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ARS Home » Southeast Area » Gainesville, Florida » Center for Medical, Agricultural and Veterinary Entomology » Mosquito and Fly Research » Research » Publications at this Location » Publication #158842


item Shuman, Dennis
item LARSON, R.
item Epsky, Nancy

Submitted to: Transactions of the ASAE
Publication Type: Peer Reviewed Journal
Publication Acceptance Date: 6/1/2004
Publication Date: 10/1/2004
Citation: Shuman, D., Larson, R.G., Epsky, N.D. 2004. A quantitative stored-product insect monitoring system using sensor output analog processing (soap). Transactions of the ASAE.

Interpretive Summary: When insect pests take up residence in grain bins, they can quickly destroy the quality of the grain before their presence is noticed. To prevent this, managers can regularly check inside the bins for insects, by examining small samples of grain and/or by checking the contents of traps left in the grain. However, these procedures are very labor intensive and dangerous and therefore very expensive. As a result, managers often forego inspections and fumigate their bins on a scheduled basis which is also expensive and has associated health and environmental risks. Scientists at the Center for Medical, Agricultural, and Veterinary Entomology, USDA, ARS in Gainesville, FL, the Subtropical Horticulture Research Station, USDA, ARS, Miami, FL, and OPIsystems, Inc., Calgary, Alberta, Canada, have developed a system of traps with electronic sensors that allow managers to check for insects in their bins simply by looking at a computer screen in their office. Although such a system was initially developed at the same location several years ago, a new invention called SOAP has been added to the system which identifies the species of insects entering the traps. This species information is essential to estimate the numbers of insects in the bins based on the numbers of insects trapped and also improves the accuracy of the system by eliminating false insect counts due to such things as grain particles entering the traps and electrical interference from industrial machinery. With the computer showing exactly where and when an infestation is emerging, managers can nip an insect problem in the bud with a minimal amount of chemical or other alternative control method usage. In addition, the system provides continuous feedback on the effectiveness of the insect control operature, further reducing expenses by letting the manager know when the desired population reduction is achieved.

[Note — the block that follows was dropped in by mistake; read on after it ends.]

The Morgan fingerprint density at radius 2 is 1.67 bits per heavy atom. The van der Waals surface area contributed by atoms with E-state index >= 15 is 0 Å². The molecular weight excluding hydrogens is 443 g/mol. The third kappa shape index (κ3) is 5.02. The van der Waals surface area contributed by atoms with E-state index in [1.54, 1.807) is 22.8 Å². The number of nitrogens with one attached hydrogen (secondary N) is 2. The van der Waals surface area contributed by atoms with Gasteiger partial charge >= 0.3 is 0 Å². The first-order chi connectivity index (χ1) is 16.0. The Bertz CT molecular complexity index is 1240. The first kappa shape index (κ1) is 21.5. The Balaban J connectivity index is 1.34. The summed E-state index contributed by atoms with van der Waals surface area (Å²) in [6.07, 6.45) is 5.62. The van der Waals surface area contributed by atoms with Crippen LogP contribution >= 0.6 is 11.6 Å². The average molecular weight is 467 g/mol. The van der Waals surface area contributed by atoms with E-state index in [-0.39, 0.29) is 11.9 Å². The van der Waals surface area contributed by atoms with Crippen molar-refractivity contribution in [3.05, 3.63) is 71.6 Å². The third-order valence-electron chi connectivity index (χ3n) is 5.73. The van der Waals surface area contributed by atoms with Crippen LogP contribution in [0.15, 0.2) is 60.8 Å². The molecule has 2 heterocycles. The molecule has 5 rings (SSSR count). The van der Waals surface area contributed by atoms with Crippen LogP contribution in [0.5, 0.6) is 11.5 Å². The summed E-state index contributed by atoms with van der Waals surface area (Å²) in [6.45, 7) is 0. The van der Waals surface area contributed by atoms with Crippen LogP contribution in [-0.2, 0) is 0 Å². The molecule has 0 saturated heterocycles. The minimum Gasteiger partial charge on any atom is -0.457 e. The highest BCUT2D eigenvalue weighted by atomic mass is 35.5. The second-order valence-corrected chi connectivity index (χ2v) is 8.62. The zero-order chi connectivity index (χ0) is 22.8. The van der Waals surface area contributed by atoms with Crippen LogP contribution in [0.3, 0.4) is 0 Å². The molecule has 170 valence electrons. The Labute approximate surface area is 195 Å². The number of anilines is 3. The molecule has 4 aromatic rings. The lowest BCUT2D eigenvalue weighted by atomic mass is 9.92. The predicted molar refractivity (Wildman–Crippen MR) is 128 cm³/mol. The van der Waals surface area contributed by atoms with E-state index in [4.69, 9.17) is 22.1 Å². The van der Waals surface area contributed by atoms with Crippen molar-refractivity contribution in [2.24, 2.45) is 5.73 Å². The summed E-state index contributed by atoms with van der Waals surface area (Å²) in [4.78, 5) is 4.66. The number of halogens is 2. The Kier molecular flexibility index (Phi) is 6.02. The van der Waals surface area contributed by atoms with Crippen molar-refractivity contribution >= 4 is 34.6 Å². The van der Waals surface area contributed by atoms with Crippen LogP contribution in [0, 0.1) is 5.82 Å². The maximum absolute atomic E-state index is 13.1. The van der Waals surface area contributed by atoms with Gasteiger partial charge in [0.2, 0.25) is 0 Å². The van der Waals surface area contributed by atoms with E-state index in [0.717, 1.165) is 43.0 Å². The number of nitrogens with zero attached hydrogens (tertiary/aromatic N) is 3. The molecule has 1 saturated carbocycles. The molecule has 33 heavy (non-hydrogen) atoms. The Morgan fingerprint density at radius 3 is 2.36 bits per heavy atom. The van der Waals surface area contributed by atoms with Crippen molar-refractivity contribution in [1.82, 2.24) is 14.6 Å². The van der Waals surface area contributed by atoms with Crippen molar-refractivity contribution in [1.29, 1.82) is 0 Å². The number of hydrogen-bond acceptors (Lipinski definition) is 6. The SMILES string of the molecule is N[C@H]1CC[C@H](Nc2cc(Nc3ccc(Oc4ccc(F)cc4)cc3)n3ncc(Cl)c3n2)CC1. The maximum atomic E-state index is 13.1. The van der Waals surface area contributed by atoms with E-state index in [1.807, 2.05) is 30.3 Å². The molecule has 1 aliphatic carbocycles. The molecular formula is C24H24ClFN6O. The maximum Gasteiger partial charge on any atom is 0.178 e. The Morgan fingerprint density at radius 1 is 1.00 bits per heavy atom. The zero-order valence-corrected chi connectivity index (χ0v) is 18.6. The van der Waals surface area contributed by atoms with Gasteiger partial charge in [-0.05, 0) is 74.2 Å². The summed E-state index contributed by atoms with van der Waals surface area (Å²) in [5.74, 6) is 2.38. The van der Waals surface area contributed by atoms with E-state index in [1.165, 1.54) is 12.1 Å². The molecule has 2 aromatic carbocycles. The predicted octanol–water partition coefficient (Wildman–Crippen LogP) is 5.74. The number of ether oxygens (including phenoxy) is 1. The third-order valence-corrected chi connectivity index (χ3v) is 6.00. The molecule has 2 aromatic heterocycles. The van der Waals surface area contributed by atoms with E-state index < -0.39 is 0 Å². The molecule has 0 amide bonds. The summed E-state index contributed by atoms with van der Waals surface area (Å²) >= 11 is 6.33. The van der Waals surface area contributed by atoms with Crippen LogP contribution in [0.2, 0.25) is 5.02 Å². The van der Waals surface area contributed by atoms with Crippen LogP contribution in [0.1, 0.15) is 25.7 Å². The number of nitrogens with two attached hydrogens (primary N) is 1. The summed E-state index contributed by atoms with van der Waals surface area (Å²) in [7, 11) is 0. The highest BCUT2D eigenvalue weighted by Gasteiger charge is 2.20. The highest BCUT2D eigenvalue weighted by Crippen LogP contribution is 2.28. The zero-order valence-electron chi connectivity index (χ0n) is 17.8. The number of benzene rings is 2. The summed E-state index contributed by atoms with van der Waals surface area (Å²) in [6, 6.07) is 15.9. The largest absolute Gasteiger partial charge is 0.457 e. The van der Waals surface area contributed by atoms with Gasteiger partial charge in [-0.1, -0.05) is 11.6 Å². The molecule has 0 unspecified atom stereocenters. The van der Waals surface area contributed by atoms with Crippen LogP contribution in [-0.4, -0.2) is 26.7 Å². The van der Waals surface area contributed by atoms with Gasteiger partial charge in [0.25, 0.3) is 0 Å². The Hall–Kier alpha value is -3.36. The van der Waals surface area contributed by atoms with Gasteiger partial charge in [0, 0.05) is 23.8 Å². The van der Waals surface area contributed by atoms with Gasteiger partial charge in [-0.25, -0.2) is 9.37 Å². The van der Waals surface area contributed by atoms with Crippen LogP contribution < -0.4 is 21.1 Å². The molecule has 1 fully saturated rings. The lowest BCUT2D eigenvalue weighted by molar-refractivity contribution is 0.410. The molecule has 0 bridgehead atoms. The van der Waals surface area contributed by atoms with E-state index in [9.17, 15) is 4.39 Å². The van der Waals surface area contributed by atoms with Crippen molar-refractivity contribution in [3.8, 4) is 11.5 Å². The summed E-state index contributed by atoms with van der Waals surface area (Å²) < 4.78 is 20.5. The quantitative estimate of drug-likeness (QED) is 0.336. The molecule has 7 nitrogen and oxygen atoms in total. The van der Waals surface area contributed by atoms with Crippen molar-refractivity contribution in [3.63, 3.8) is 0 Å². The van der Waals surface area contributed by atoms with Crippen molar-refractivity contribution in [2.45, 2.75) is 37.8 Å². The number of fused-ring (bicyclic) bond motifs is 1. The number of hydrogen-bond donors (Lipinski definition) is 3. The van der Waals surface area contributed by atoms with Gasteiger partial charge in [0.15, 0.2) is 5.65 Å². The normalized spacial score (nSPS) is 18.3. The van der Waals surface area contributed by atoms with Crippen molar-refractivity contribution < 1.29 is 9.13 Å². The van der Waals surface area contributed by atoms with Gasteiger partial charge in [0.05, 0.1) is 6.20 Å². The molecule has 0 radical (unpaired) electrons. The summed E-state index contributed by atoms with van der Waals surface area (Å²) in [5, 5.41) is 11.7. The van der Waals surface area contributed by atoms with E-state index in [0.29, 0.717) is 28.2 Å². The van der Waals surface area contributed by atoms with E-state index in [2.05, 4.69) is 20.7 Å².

Technical Abstract: A system is described for automated monitoring of pest insects in stored products. It provides quantitative data indicative of the species of detected insects and is self-calibrating to maintain reliable operation across adverse external conditions, including environmental, biological and aging. The system employs grain probes with infrared beam optoelectronic sensor units, each having a dedicated electronic circuit with a microcontroller programmed to collect, analyze, store and transmit data from a signal pulse generated when an insect falls through its infrared beam. These data, transmitted back to a central computer in real-time, can be used to make infestation control decisions in an IPM program without the need for dangerous and labor-intensive scheduled bin entries.